The Democratic Republic of Congo has banned a documentary of a surgeon who treats victims of rape prompting the film-makers to accuse the government of trying to curb a debate on sexual violence occurring in the country.
The documentary, L'Homme Qui Repare Les Femmes, which translates as The Man Who Mends Women, tells the story of gynecological surgeon Denis Mukwege, who operates on women who have been victims of rape during conflict. Mukwege, who in 2014 was awarded the Sakharov Prize for his work in protecting women and promoting human rights, founded the Panzi Hospital in Bukavu in 1999. The area, on the border with Rwanda, is marred by widespread violence with various factions fighting over the hegemony of the territory and its resources.
Mukwege, who has been working in Bukavu for more than 15 years, specialises in repairing the damage caused by gang rapes. It is believed he has assisted some 40,000 women, the majority of whom had been sexually abused.
The 113-minute-long documentary, produced by Les Films de la Passerelle and co-financed by Belgium's foreign affairs ministry and the International Organisation of La Francophonie, was schedulded to be screened in Congo this week. It is not clear why the country's media minister Lambert Mende Omalanga decided to stop the screening.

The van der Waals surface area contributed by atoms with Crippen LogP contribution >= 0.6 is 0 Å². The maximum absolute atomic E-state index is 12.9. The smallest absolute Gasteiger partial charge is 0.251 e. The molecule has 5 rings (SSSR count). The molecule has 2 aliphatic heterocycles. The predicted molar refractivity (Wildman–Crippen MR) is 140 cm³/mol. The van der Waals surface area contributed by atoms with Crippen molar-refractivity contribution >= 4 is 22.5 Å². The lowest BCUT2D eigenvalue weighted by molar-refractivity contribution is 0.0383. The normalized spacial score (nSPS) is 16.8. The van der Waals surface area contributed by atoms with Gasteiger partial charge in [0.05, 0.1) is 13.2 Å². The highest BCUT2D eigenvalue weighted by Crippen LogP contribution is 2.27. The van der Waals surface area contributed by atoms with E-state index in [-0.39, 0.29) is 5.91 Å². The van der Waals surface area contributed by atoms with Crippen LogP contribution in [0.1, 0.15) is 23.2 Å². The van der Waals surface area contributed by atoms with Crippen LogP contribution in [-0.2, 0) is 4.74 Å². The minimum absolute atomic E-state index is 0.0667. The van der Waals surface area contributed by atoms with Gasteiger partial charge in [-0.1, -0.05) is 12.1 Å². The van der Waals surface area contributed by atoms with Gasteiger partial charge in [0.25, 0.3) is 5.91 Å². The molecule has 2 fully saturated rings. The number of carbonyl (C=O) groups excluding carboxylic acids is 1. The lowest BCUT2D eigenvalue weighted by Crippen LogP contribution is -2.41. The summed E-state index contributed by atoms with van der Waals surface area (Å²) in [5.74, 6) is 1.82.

"The banning of the scheduled screening of this film is a way of gagging [Mukwege] ... and [the voice] of the victims of these wars and tragedies that the country has lived through for 20 years," Belgian co-producer Thierry Michel was quoted by Reuters as saying.
The Panzi Foundation, which works to end violence against women in Congo, told IBTimes UK: "It's a beautiful film highlighting the stories of the people served. The hospital staff does a phenomenal work. It's important that these people's voices are heard. Their stories are so important."
The foundation released a statement after learning that the documentary had been banned in Congo. It read: "We are disheartened to learn that the critically-acclaimed film The Man Who Mends Women – The Wrath of Hippocrates will not be allowed to premiere in Kinshasa, or anywhere in the DRC.
"It is our sincere hope that all who wish to see this film have the opportunity to do so. Each of the more than 40,000 women and girls served, nearly 20,000 of whom are survivors of rape and the most traumatic sexual violence observed in a conflict zone, deserve to have their voices heard and their lives honoured."
In 2014, a report by Save the Children warned that Congo is one of the worst places to be a mother while the UN dubbed the African nation as the worst place to be a woman as rape, maternity mortality, gender inequality and lack of healthcare are rampant across the country.
News of the ban came shortly after former Congolese warlord Bosco Ntaganda – accused, among other things of raping child soldiers and keeping women and girls as sex slaves – pleaded not guilty during the first day of his trial at the Hague, Netherlands.